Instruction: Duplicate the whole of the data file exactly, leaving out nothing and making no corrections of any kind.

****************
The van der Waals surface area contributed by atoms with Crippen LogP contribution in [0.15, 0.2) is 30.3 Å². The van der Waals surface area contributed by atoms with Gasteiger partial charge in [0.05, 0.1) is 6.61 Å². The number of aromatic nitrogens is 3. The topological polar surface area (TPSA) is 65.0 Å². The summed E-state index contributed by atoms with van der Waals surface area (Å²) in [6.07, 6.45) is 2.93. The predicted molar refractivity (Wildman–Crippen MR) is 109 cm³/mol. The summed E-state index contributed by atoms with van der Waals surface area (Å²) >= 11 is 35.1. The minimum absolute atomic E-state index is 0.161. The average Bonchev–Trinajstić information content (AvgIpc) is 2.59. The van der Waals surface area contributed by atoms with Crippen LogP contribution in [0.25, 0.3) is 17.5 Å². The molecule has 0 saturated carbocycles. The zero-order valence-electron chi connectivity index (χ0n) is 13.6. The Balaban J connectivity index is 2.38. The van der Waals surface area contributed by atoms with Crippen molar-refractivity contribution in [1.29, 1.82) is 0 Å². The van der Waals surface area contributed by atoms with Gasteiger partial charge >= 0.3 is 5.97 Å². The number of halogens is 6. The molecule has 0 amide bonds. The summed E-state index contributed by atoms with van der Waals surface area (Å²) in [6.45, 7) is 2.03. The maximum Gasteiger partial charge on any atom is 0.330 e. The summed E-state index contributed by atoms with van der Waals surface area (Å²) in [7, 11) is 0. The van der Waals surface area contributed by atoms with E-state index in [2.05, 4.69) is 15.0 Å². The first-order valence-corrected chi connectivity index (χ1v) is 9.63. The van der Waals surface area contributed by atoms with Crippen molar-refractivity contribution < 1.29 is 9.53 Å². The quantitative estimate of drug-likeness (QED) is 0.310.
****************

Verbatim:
The van der Waals surface area contributed by atoms with Crippen LogP contribution in [0.15, 0.2) is 30.3 Å². The van der Waals surface area contributed by atoms with Gasteiger partial charge in [0.05, 0.1) is 6.61 Å². The number of aromatic nitrogens is 3. The topological polar surface area (TPSA) is 65.0 Å². The summed E-state index contributed by atoms with van der Waals surface area (Å²) in [6.07, 6.45) is 2.93. The predicted molar refractivity (Wildman–Crippen MR) is 109 cm³/mol. The summed E-state index contributed by atoms with van der Waals surface area (Å²) >= 11 is 35.1. The minimum absolute atomic E-state index is 0.161. The average Bonchev–Trinajstić information content (AvgIpc) is 2.59. The van der Waals surface area contributed by atoms with Crippen LogP contribution in [0.25, 0.3) is 17.5 Å². The molecule has 0 saturated carbocycles. The zero-order valence-electron chi connectivity index (χ0n) is 13.6. The Balaban J connectivity index is 2.38. The van der Waals surface area contributed by atoms with Crippen molar-refractivity contribution in [1.29, 1.82) is 0 Å². The van der Waals surface area contributed by atoms with Gasteiger partial charge >= 0.3 is 5.97 Å². The number of halogens is 6. The molecule has 0 amide bonds. The summed E-state index contributed by atoms with van der Waals surface area (Å²) in [6.45, 7) is 2.03. The maximum Gasteiger partial charge on any atom is 0.330 e. The summed E-state index contributed by atoms with van der Waals surface area (Å²) in [7, 11) is 0. The van der Waals surface area contributed by atoms with E-state index in [2.05, 4.69) is 15.0 Å². The first-order valence-corrected chi connectivity index (χ1v) is 9.63. The van der Waals surface area contributed by atoms with Crippen molar-refractivity contribution < 1.29 is 9.53 Å². The quantitative estimate of drug-likeness (QED) is 0.310.